One might hope that this would lead to a sense of renewal. Certainly that’s what I hoped. It’s exciting and refreshing to see these comparisons drawn, because it reveals the things that are perennial about hockey, the multifaceted relationships, overt or implied, in reality or in our own minds, that weave all the disparate elements into one unique sport. It’s easy to imagine one of those Chinese old-timers coming to
This is where Bidini let me down. He never takes that last step, the one that seems intuitive to me, of letting the excitement of the experiences he has around the world revivify his view of the game in North America. Rather, his narrative retains a stubborn commitment binary oppositions, in which he links seemingly all the good that he sees internationally to the Glorious Lost Past of Canadian Hockey, back when men were men and- as he puts it- no one had ever heard of the Left-Wing Lock. This is contrasted with the debased and defiled present of Canadian hockey, against which he trots out the usual array of petulant complaints: the trap ruined everything, players are greedy and passionless, expansion irrevocably diluted talent and cruelly displaced
There is a life cycle to hockey-love, as there is perhaps to all love, and there’s little doubt that the first part of the cycle is the best. When hockey first grabs you- not the first time you see it, but the first time it really captivates you- everything is glorious. It doesn’t matter if that happened in 1923, 1952, 1977, 1989, 1994, or 2007. What matters is that it is the beginning. For Bidini, the beginning was 1984. For me it was 2006. The two stories are remarkably similar. You see the right game at the right moment, something clicks, and you fall head first, and for awhile (I’m hoping it lasts at least a few more years), hockey is just the most beautiful brilliant wonderful thing in the world and can do no wrong. But then time passes, things become familiar, routine sets in, and you start to see flaws: stupidity, corruption, greed, laziness. At first these things merely irritate, but as you become more and more accustomed to the everyday glory of an ordinary hockey game, they seem to rise to the fore. They begin to challenge the things you love for prominence.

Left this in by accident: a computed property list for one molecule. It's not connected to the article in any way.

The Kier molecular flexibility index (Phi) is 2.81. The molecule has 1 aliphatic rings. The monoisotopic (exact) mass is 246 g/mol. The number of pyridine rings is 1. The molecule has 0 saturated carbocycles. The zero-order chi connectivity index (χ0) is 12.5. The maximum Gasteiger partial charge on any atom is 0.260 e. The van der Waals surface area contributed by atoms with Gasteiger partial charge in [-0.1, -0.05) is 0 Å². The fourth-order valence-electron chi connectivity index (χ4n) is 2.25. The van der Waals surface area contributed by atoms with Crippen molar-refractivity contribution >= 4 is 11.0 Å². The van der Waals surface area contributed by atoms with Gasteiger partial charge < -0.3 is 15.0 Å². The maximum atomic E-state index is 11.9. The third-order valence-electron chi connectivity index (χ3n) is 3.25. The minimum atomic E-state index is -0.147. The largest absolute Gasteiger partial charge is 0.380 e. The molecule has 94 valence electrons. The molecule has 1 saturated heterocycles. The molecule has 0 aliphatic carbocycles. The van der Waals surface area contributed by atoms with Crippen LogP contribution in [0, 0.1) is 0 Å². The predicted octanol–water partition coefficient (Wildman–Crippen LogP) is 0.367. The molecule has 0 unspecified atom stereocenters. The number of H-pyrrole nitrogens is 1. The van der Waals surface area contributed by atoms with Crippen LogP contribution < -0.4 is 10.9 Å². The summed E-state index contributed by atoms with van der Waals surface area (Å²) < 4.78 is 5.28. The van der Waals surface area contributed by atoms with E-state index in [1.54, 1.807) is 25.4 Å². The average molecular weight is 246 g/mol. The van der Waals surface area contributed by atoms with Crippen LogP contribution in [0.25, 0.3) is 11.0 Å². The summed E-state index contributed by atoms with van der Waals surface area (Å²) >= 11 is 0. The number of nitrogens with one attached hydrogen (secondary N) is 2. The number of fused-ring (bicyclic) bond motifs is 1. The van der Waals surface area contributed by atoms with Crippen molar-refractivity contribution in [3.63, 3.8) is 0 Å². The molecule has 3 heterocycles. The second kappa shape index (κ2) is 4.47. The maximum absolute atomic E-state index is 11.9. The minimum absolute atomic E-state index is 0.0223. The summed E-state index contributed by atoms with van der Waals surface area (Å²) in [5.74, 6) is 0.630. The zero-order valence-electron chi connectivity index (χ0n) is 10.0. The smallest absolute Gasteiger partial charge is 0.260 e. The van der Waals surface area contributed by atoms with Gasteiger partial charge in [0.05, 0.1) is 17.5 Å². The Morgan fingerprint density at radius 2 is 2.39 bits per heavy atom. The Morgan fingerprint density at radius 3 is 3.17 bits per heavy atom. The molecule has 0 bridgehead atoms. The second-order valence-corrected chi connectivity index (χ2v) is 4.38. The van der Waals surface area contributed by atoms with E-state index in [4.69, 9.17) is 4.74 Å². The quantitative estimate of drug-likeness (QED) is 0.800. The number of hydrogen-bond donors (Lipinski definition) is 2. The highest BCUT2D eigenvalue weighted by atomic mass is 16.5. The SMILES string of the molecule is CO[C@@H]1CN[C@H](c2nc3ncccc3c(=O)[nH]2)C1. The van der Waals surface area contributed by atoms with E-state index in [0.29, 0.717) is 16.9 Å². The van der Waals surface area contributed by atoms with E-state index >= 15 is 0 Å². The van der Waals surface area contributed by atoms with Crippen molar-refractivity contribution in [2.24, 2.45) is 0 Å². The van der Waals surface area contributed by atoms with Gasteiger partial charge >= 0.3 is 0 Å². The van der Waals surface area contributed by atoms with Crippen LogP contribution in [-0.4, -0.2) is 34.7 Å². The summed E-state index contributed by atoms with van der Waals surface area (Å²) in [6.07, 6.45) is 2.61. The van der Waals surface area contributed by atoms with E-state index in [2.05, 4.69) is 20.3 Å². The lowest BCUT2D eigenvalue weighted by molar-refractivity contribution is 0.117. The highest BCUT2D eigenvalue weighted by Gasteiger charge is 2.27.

This, I think, is the point at which people start saying, “Hockey isn’t what it used to be.” What they’re really complaining about, though, is that they are not what they used to be. They’re older, wiser, more knowledgeable, and as we all know, knowledge is the end of paradise. Which is why everyone wants hockey to be whatever it was that year they first discovered it, their own personal golden age. Bidini would be thrilled if hockey returned to the way it was in the mid-eighties, but there are fans of older generations for whom those self-same years were horrendous and the real magic was lost with the invention of the curved stick. Me, I’m quite entranced with hockey just as it is, but call me up in a couple of decades and I guarantee I’ll be dissatisfied.
Bidini’s experiences abroad, then, give him not new hope for the NHL that he’d nearly given up on, but rather give him the opportunity to relive that sensation of newness and unfamiliarity that allows for blind adoration. He cannot feel that way about North American hockey again, he knows its secrets too well. In Hong Kong or Dubai, however, he can play that best of all possible roles, the expert outsider- he knows the game well enough to play and contribute, to share stories and reminiscences and reference points with those he meets, yet simultaneously gets to revel in the purity of a fresh experience. It’s a beautiful thing, but I still wish he’d come full circle, and returned home to find his own hockey anew.